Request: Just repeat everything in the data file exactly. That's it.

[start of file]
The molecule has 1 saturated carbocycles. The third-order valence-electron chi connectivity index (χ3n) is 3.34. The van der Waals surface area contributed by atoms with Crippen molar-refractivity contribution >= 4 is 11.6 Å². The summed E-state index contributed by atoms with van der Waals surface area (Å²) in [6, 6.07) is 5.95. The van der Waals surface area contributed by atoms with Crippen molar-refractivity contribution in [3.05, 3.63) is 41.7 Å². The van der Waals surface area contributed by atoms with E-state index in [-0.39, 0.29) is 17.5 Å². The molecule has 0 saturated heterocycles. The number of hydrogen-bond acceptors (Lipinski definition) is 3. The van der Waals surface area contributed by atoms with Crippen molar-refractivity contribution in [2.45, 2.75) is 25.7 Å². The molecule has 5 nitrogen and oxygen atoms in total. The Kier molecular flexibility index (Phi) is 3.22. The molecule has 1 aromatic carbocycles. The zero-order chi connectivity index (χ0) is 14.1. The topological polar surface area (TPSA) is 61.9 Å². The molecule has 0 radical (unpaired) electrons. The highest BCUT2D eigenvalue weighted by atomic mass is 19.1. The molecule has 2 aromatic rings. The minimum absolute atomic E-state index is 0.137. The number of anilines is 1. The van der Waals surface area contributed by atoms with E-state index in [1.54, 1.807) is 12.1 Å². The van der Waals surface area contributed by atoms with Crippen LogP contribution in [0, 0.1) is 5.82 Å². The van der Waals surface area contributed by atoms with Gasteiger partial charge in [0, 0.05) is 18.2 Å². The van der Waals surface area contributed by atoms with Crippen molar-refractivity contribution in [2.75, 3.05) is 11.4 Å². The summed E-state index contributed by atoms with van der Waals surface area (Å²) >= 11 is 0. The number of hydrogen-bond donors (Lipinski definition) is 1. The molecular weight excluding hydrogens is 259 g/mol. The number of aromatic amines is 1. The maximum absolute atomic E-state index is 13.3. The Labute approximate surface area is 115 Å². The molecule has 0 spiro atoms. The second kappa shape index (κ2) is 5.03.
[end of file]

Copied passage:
The molecule has 1 saturated carbocycles. The third-order valence-electron chi connectivity index (χ3n) is 3.34. The van der Waals surface area contributed by atoms with Crippen molar-refractivity contribution >= 4 is 11.6 Å². The summed E-state index contributed by atoms with van der Waals surface area (Å²) in [6, 6.07) is 5.95. The van der Waals surface area contributed by atoms with Crippen molar-refractivity contribution in [3.05, 3.63) is 41.7 Å². The van der Waals surface area contributed by atoms with E-state index in [-0.39, 0.29) is 17.5 Å². The molecule has 0 saturated heterocycles. The number of hydrogen-bond acceptors (Lipinski definition) is 3. The van der Waals surface area contributed by atoms with Crippen molar-refractivity contribution in [2.45, 2.75) is 25.7 Å². The molecule has 5 nitrogen and oxygen atoms in total. The Kier molecular flexibility index (Phi) is 3.22. The molecule has 1 aromatic carbocycles. The zero-order chi connectivity index (χ0) is 14.1. The topological polar surface area (TPSA) is 61.9 Å². The molecule has 0 radical (unpaired) electrons. The highest BCUT2D eigenvalue weighted by atomic mass is 19.1. The molecule has 2 aromatic rings. The minimum absolute atomic E-state index is 0.137. The number of anilines is 1. The van der Waals surface area contributed by atoms with E-state index in [1.54, 1.807) is 12.1 Å². The van der Waals surface area contributed by atoms with Crippen LogP contribution in [0, 0.1) is 5.82 Å². The van der Waals surface area contributed by atoms with Gasteiger partial charge in [0, 0.05) is 18.2 Å². The van der Waals surface area contributed by atoms with Crippen molar-refractivity contribution in [2.75, 3.05) is 11.4 Å². The summed E-state index contributed by atoms with van der Waals surface area (Å²) >= 11 is 0. The number of hydrogen-bond donors (Lipinski definition) is 1. The molecular weight excluding hydrogens is 259 g/mol. The number of aromatic amines is 1. The maximum absolute atomic E-state index is 13.3. The Labute approximate surface area is 115 Å². The molecule has 0 spiro atoms. The second kappa shape index (κ2) is 5.03.